WHAT is the fastest growing religious category in America?
It’s the religiously unaffiliated, also called the “nones” because they check the “none of the above” box when asked to choose from a list of religious affiliations. But “none” is a vague designation. What does it really mean?
The religiously unaffiliated category grew from 16.1% of the American adult population in 2007 to 22.8% in 2014, according to Pew’s new survey. More than two of ten Americans now say they do not have an affiliation with an established religion.
Some of the “nones” are atheists. They disbelieve in God. Only 1.6% of the adult American population claimed to be atheists in 2007. This group almost doubled by 2014 to 3.1%.
Some of the “nones” are agnostic. Agnostics don’t believe or disbelieve in God. Agnostics outnumber atheists. In 2007, 2.4% of American adults claimed to be agnostic. This figure rose to 4.0% 7 years later.
Most “nones” say “nothing in particular” when asked to describe their religion. In 2007, 12.1 of American adults said “nothing in particular,” which rose to 15.8% in 2014.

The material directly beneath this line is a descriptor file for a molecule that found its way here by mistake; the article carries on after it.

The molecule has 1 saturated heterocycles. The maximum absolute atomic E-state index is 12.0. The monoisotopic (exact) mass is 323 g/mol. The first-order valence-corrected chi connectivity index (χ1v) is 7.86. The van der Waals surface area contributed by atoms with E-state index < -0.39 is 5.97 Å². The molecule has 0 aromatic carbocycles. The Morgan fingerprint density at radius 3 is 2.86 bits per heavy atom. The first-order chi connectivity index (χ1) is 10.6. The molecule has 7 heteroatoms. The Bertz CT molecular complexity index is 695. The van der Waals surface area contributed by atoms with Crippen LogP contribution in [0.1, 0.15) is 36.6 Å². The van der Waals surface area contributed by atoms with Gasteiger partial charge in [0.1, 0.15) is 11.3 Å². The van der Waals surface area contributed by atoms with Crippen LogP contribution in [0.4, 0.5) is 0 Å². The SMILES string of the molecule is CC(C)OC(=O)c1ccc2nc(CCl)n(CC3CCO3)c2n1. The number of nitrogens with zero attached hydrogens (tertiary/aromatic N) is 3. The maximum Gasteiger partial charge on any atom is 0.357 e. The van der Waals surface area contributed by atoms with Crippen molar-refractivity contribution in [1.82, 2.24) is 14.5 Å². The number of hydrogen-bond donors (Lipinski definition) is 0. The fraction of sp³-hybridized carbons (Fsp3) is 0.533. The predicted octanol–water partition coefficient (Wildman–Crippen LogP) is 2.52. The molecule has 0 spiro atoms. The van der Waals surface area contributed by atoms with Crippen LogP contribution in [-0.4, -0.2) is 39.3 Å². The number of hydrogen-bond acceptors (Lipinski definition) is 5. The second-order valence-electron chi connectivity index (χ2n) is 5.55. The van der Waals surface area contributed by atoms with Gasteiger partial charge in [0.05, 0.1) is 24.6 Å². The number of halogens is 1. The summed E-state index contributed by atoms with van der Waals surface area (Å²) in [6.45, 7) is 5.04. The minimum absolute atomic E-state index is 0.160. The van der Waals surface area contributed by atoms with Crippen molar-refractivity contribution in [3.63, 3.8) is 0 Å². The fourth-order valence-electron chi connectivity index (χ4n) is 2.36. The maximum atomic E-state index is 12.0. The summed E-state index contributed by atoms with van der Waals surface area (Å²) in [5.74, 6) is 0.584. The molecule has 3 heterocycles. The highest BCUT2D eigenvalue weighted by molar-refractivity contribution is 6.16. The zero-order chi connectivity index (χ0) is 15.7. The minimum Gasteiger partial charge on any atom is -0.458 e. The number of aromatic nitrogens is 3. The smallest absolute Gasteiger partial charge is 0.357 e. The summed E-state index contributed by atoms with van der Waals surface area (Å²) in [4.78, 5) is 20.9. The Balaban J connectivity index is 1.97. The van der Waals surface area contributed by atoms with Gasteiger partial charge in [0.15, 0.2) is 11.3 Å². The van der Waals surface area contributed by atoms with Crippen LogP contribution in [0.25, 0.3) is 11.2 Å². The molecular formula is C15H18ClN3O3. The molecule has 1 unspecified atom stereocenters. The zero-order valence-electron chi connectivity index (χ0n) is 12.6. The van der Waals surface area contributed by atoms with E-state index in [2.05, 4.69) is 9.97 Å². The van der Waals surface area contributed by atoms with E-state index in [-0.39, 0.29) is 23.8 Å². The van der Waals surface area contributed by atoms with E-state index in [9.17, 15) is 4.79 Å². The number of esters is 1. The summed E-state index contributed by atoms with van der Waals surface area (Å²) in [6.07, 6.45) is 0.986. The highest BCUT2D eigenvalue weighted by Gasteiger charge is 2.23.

Is “nothing in particular” your religion?
Is the rise of the religiously unaffiliated good, bad, or indifferent for American society?
Do atheists and agnostics have a place in American society?
- American Religious Trends: Seismic shift—or hyperbole?
- American Religious Trends: Are any Christian groups growing?
- American Religious Trends: Is “nothing in particular” your religion?
- American Religious Trends: Are the unaffiliated really unreligious?
- American Religious Trends: Decline of Non-Christian Faiths?